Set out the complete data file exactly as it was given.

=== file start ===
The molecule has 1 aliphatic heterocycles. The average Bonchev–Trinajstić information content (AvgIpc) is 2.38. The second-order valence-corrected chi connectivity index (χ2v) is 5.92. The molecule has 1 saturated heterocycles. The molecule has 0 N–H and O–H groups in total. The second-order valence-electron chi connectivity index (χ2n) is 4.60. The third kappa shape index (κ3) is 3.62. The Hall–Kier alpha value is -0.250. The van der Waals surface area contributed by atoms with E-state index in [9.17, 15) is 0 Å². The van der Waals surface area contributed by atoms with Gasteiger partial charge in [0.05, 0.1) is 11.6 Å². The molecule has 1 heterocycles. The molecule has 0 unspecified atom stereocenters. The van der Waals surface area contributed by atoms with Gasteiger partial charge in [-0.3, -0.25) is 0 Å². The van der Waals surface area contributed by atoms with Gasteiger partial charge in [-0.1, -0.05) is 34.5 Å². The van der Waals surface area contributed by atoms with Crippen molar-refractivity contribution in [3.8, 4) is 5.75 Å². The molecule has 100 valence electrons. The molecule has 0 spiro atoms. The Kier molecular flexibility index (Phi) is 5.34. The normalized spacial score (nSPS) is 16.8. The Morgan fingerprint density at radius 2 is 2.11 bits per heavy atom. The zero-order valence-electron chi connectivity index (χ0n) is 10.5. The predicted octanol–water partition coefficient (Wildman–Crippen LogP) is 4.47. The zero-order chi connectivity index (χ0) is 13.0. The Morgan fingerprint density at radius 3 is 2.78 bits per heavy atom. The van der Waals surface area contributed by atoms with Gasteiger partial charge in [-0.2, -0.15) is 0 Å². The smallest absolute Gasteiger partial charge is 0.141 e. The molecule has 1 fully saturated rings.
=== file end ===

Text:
The molecule has 1 aliphatic heterocycles. The average Bonchev–Trinajstić information content (AvgIpc) is 2.38. The second-order valence-corrected chi connectivity index (χ2v) is 5.92. The molecule has 1 saturated heterocycles. The molecule has 0 N–H and O–H groups in total. The second-order valence-electron chi connectivity index (χ2n) is 4.60. The third kappa shape index (κ3) is 3.62. The Hall–Kier alpha value is -0.250. The van der Waals surface area contributed by atoms with E-state index in [9.17, 15) is 0 Å². The van der Waals surface area contributed by atoms with Gasteiger partial charge in [0.05, 0.1) is 11.6 Å². The molecule has 1 heterocycles. The molecule has 0 unspecified atom stereocenters. The van der Waals surface area contributed by atoms with Gasteiger partial charge in [-0.3, -0.25) is 0 Å². The van der Waals surface area contributed by atoms with Gasteiger partial charge in [-0.1, -0.05) is 34.5 Å². The van der Waals surface area contributed by atoms with Crippen molar-refractivity contribution in [3.8, 4) is 5.75 Å². The molecule has 100 valence electrons. The molecule has 0 spiro atoms. The Kier molecular flexibility index (Phi) is 5.34. The normalized spacial score (nSPS) is 16.8. The Morgan fingerprint density at radius 2 is 2.11 bits per heavy atom. The zero-order valence-electron chi connectivity index (χ0n) is 10.5. The predicted octanol–water partition coefficient (Wildman–Crippen LogP) is 4.47. The zero-order chi connectivity index (χ0) is 13.0. The Morgan fingerprint density at radius 3 is 2.78 bits per heavy atom. The van der Waals surface area contributed by atoms with Gasteiger partial charge in [-0.2, -0.15) is 0 Å². The smallest absolute Gasteiger partial charge is 0.141 e. The molecule has 1 fully saturated rings.